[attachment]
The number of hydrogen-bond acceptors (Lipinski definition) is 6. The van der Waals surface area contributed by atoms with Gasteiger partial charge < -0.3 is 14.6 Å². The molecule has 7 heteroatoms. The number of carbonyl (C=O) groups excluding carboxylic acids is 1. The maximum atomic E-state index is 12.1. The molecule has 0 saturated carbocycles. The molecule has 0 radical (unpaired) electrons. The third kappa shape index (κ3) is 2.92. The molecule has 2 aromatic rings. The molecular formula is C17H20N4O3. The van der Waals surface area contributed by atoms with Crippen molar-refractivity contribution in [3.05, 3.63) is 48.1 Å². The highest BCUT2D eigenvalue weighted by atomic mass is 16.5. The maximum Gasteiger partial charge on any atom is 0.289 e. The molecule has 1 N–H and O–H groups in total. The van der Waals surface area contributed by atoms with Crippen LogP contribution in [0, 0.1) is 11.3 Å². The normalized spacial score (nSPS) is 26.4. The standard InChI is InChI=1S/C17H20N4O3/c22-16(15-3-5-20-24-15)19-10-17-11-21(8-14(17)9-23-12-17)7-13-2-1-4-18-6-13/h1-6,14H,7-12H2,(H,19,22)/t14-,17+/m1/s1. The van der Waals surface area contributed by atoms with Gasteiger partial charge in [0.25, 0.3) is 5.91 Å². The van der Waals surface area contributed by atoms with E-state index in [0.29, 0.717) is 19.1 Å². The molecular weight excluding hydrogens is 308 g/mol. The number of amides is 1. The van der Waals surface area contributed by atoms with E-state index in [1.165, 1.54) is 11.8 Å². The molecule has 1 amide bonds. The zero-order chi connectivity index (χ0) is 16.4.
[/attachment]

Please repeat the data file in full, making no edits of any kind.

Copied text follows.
The number of hydrogen-bond acceptors (Lipinski definition) is 6. The van der Waals surface area contributed by atoms with Gasteiger partial charge < -0.3 is 14.6 Å². The molecule has 7 heteroatoms. The number of carbonyl (C=O) groups excluding carboxylic acids is 1. The maximum atomic E-state index is 12.1. The molecule has 0 saturated carbocycles. The molecule has 0 radical (unpaired) electrons. The third kappa shape index (κ3) is 2.92. The molecule has 2 aromatic rings. The molecular formula is C17H20N4O3. The van der Waals surface area contributed by atoms with Crippen molar-refractivity contribution in [3.05, 3.63) is 48.1 Å². The highest BCUT2D eigenvalue weighted by atomic mass is 16.5. The maximum Gasteiger partial charge on any atom is 0.289 e. The molecule has 1 N–H and O–H groups in total. The van der Waals surface area contributed by atoms with Crippen LogP contribution in [0, 0.1) is 11.3 Å². The normalized spacial score (nSPS) is 26.4. The standard InChI is InChI=1S/C17H20N4O3/c22-16(15-3-5-20-24-15)19-10-17-11-21(8-14(17)9-23-12-17)7-13-2-1-4-18-6-13/h1-6,14H,7-12H2,(H,19,22)/t14-,17+/m1/s1. The van der Waals surface area contributed by atoms with Gasteiger partial charge in [0.25, 0.3) is 5.91 Å². The van der Waals surface area contributed by atoms with E-state index in [0.29, 0.717) is 19.1 Å². The molecular weight excluding hydrogens is 308 g/mol. The number of amides is 1. The van der Waals surface area contributed by atoms with E-state index in [1.165, 1.54) is 11.8 Å². The molecule has 1 amide bonds. The zero-order chi connectivity index (χ0) is 16.4.